Wo have had It proven to our
own satisfaction many times that
bees often select a location before
swarming. Away back in tho 80s
we were in the woods and saw beee
going in and out of n knot-hole
some 15 feet up in a tree. My first
thought was that 1 had found a be"
treo. After observing more close
ly I discovered that It was only bees
out selecting a place for their fu
ture home, for there wore more or
less bees around all tho rees, near
chat showed any signs ot being ho,
icw. From their actions it was easy
to see that they were searching tor
a cavity for their future home 1
watched them with much interest tor
several hours toward tho middle ot
the day; but they seemed to pay lit
tle attention to any of the trees ex
cept tho first ono mentioneu. Around
this thoy greatly Increased in num
bers until it almost seamed as it a
3mall swarm were in and around this
treo. During tho tlmo I went to tho
house and told my wlfo tu keep a
c'oso watch on a certain colony 1
knew was preparing to swarm. I
was sure thoy wero my bees that
wero E" busily engaged at . - tree.
Pretty soon I heard my wife calling.
"The bees are swarming!" I noticed,
however, the bees about tho tree had
become very much less in numbers.
A very few wero to bo seen at the
tree just then.
1 hastened to tho houso to watch
tho swarm to soe what the result
would bo. They wero pretty well
out ot the hive when 1 reached the
houso and had started to cluster. Not
over two-thirds oi tho swarm ever
clustered at all when they broke clus
ter ana inado a direct lino for tho
treo where 1 had been watching them
for hours, and went directly Into it.
At another tlmo a nolghbor called
on me, saying he had found a bee
tree, and wanted to savo tho beeB.
They wero working strong, as De
thought. After a good many hard
blows with his axo, he felled On
tree, and, to his utter astonlshmmeut,
no bees wore In It, and no signs )t
comb or anything that showed tbut
oecs bad over occupied tho treo. Bo
foro long bo saw a big negro coming
on a dead run through the brush
rattling a boll for all It was worth;
and about the samo tlmo ho heard
tho roaring of a swarm ot beos, and
very soon thoy wore hovering about
the spot where tho treo had stood.
After circling around for a short
tlmo tho bees clustered on a bush
near whero the treo stood, porbapn
much astonished becauso their new
ly found home was destroyod.
Theso with mauy other Instances l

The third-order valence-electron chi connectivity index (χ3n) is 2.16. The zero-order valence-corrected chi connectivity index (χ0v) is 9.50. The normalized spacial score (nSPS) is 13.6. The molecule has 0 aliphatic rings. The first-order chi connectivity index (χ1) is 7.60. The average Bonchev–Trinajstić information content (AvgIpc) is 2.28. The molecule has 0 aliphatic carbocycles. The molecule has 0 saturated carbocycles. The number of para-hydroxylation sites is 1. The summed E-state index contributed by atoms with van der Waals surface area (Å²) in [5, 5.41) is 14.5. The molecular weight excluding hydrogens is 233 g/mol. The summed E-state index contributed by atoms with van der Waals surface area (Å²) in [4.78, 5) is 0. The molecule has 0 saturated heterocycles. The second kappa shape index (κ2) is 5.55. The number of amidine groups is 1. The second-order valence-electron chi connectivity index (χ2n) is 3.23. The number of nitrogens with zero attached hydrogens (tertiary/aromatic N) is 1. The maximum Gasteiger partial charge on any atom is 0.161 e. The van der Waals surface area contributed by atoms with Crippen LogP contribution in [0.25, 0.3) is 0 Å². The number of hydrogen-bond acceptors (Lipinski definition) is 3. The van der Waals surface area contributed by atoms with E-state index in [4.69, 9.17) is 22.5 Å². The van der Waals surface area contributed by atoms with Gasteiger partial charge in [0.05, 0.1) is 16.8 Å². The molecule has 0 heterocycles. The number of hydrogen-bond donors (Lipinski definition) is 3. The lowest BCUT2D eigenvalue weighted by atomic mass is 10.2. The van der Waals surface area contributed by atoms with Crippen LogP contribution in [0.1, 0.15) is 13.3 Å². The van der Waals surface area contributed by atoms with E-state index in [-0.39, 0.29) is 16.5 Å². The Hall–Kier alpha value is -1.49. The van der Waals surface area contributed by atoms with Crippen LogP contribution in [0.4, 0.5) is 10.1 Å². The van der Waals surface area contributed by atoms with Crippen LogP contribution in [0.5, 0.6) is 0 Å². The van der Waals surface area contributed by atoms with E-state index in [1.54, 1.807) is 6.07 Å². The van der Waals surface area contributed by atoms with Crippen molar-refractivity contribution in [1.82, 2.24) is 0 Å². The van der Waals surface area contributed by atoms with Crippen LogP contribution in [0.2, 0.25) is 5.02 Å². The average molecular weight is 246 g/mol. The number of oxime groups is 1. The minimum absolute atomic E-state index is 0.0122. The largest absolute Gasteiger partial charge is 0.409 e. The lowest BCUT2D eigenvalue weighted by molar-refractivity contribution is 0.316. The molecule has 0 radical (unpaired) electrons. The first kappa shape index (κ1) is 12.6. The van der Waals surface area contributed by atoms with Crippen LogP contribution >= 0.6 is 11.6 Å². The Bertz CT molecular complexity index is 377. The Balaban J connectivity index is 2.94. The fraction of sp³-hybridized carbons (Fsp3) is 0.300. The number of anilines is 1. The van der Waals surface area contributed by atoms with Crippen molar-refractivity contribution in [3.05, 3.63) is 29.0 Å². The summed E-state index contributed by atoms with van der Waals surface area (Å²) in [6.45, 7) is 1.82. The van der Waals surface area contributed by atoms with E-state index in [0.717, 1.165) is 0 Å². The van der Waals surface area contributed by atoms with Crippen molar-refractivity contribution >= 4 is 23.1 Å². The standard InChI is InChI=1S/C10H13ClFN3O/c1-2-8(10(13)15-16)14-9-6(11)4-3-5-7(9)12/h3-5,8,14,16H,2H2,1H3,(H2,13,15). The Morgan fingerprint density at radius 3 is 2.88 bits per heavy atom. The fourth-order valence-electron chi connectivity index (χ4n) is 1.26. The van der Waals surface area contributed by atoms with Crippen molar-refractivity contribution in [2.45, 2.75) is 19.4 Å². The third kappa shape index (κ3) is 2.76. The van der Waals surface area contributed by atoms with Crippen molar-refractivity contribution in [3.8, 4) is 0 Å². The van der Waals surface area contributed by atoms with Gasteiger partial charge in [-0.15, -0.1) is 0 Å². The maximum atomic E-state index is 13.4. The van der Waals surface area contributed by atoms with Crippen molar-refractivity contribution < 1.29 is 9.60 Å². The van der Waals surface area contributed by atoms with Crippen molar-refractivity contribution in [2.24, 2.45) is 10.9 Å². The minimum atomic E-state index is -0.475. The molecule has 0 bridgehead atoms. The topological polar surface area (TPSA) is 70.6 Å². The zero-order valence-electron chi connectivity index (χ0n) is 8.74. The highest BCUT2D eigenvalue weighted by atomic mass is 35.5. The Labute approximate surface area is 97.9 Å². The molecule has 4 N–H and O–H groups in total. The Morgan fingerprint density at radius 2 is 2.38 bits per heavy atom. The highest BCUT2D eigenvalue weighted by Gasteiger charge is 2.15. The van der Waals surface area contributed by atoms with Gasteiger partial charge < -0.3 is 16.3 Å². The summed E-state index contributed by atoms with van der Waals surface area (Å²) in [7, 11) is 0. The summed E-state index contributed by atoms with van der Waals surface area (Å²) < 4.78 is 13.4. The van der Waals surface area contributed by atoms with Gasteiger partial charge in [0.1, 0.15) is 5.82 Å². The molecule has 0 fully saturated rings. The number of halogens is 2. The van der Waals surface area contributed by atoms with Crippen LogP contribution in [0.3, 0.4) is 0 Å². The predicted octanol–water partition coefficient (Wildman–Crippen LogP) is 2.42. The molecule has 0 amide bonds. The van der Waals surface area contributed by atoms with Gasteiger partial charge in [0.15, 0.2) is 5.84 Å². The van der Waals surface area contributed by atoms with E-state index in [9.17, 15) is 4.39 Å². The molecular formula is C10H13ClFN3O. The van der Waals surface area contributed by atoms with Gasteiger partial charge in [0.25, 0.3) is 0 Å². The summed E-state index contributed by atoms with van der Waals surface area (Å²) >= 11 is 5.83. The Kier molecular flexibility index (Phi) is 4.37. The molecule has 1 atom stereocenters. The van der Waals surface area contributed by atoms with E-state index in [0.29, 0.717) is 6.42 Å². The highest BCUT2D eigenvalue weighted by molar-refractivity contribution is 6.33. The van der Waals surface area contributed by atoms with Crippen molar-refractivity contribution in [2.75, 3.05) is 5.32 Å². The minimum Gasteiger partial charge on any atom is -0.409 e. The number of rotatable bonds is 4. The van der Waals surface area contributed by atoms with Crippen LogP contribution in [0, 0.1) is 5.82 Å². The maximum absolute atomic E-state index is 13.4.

could rclato, convlnco mo that bees
ofton solcct a home bofore they
jwarm. L. B. Smith, Rescue, Texas.
The handling ot combs individual
ly, and brushing off tho bees, is a
thing of tho past with me. You can
accomplish ten times moro In a giv
en tlmo by using shallow supers
when removing honey from the hives
than oy taking out and brushing
The Voracious Cormorant,
now n I'oriiiornnt dives for sea trout
ami gets k.iii Is told by n writer:
"I had the cormorant under observa
tion only for the spaco of four or flvo
minutes, and during that short period
It had captured four sen trout, all of
consldcrab'o size. After being under
water for n few seconds the bird
would reappear with a sea trout wrlg
gling in Its bill. But In spite of the
victim's desperate efforts to escape it
was deftly swallowed, and after a few
gulps the cormorant would resume its
fishing operations One of the sea
trout gavo It considerable trouble, how
ever, for the fish struggled violently
for some moments, but was deftly
placed so that Its heart pointed down
its captor's throat, nnd thus Its own
struggles nsslsted the bird to swallow
It. After a time the cormorant raised
itself In the water. Happing Its wings
vigorously, ns though to help It pack
away Its heavy repast, and then rose
heavily and winged its way upstream."
"I like de 'pearance o' dat turkey
mighty well," said Mr. Johnson nfter
a long nnd wistful study of the bird.
The dusky markctman seemed strange
"How could I What arrangements
could n pusson mako dat wanted to
buy dat turkey?" Sir. Johnson asked
after a pause.
"Hasy terms 'nough," said the mar
kctman briskly. "You get him by
means o' a note o' hand."
"A note o' hand," repeated Mr. John
son, brightening up at once. "Do you
mean I writes It out and pays somo
time when" But his hope in this glo
rious prospect was rudely shattered by
"A note o' hand means In dla case,"
he said, with disheartening clearness,
"dat you bands me a two dollar note,
Mr. Johnson, and I hands you de tur
key in response to dat note."
All Is Not Lion That Roars.
A negro was arrested for stealing